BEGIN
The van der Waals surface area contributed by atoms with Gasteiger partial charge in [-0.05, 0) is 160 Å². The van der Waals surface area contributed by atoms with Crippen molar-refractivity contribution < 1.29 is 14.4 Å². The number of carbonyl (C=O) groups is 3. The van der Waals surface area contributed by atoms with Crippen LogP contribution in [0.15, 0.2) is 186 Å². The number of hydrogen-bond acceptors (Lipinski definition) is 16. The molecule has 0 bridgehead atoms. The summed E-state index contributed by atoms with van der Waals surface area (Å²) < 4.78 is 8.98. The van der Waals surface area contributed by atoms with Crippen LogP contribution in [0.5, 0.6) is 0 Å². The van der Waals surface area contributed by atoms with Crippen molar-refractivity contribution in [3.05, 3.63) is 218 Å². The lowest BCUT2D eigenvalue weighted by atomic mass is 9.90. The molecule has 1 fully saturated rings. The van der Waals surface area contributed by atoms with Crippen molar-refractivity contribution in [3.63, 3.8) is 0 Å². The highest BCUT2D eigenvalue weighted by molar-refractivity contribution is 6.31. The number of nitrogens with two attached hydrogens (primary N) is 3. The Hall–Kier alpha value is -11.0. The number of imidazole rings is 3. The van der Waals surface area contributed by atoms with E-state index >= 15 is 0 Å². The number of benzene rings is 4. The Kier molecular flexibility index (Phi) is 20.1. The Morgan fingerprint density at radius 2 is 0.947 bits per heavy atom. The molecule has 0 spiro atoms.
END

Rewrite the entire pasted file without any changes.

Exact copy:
The van der Waals surface area contributed by atoms with Gasteiger partial charge in [-0.05, 0) is 160 Å². The van der Waals surface area contributed by atoms with Crippen molar-refractivity contribution < 1.29 is 14.4 Å². The number of carbonyl (C=O) groups is 3. The van der Waals surface area contributed by atoms with Crippen LogP contribution in [0.15, 0.2) is 186 Å². The number of hydrogen-bond acceptors (Lipinski definition) is 16. The molecule has 0 bridgehead atoms. The summed E-state index contributed by atoms with van der Waals surface area (Å²) < 4.78 is 8.98. The van der Waals surface area contributed by atoms with Crippen LogP contribution in [0.5, 0.6) is 0 Å². The van der Waals surface area contributed by atoms with Crippen molar-refractivity contribution in [3.05, 3.63) is 218 Å². The lowest BCUT2D eigenvalue weighted by atomic mass is 9.90. The molecule has 1 fully saturated rings. The van der Waals surface area contributed by atoms with Crippen molar-refractivity contribution in [3.63, 3.8) is 0 Å². The highest BCUT2D eigenvalue weighted by molar-refractivity contribution is 6.31. The number of nitrogens with two attached hydrogens (primary N) is 3. The Hall–Kier alpha value is -11.0. The number of imidazole rings is 3. The van der Waals surface area contributed by atoms with E-state index >= 15 is 0 Å². The number of benzene rings is 4. The Kier molecular flexibility index (Phi) is 20.1. The Morgan fingerprint density at radius 2 is 0.947 bits per heavy atom. The molecule has 0 spiro atoms.